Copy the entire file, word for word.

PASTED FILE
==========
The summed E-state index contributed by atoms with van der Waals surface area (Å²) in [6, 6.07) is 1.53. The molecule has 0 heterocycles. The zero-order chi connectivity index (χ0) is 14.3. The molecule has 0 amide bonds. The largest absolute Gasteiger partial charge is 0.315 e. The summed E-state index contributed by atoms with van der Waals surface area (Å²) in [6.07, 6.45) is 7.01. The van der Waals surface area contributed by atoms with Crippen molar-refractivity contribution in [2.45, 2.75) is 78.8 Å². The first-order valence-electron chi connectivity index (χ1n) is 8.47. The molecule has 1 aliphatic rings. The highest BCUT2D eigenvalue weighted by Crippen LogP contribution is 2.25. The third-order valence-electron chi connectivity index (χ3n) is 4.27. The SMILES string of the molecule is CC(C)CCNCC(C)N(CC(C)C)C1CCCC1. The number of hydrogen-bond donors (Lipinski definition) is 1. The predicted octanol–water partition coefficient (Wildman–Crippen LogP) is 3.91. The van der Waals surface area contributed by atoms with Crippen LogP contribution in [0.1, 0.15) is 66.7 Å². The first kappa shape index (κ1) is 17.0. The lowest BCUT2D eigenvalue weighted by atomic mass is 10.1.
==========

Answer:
The summed E-state index contributed by atoms with van der Waals surface area (Å²) in [6, 6.07) is 1.53. The molecule has 0 heterocycles. The zero-order chi connectivity index (χ0) is 14.3. The molecule has 0 amide bonds. The largest absolute Gasteiger partial charge is 0.315 e. The summed E-state index contributed by atoms with van der Waals surface area (Å²) in [6.07, 6.45) is 7.01. The van der Waals surface area contributed by atoms with Crippen molar-refractivity contribution in [2.45, 2.75) is 78.8 Å². The first-order valence-electron chi connectivity index (χ1n) is 8.47. The molecule has 1 aliphatic rings. The highest BCUT2D eigenvalue weighted by Crippen LogP contribution is 2.25. The third-order valence-electron chi connectivity index (χ3n) is 4.27. The SMILES string of the molecule is CC(C)CCNCC(C)N(CC(C)C)C1CCCC1. The number of hydrogen-bond donors (Lipinski definition) is 1. The predicted octanol–water partition coefficient (Wildman–Crippen LogP) is 3.91. The van der Waals surface area contributed by atoms with Crippen LogP contribution in [0.1, 0.15) is 66.7 Å². The first kappa shape index (κ1) is 17.0. The lowest BCUT2D eigenvalue weighted by atomic mass is 10.1.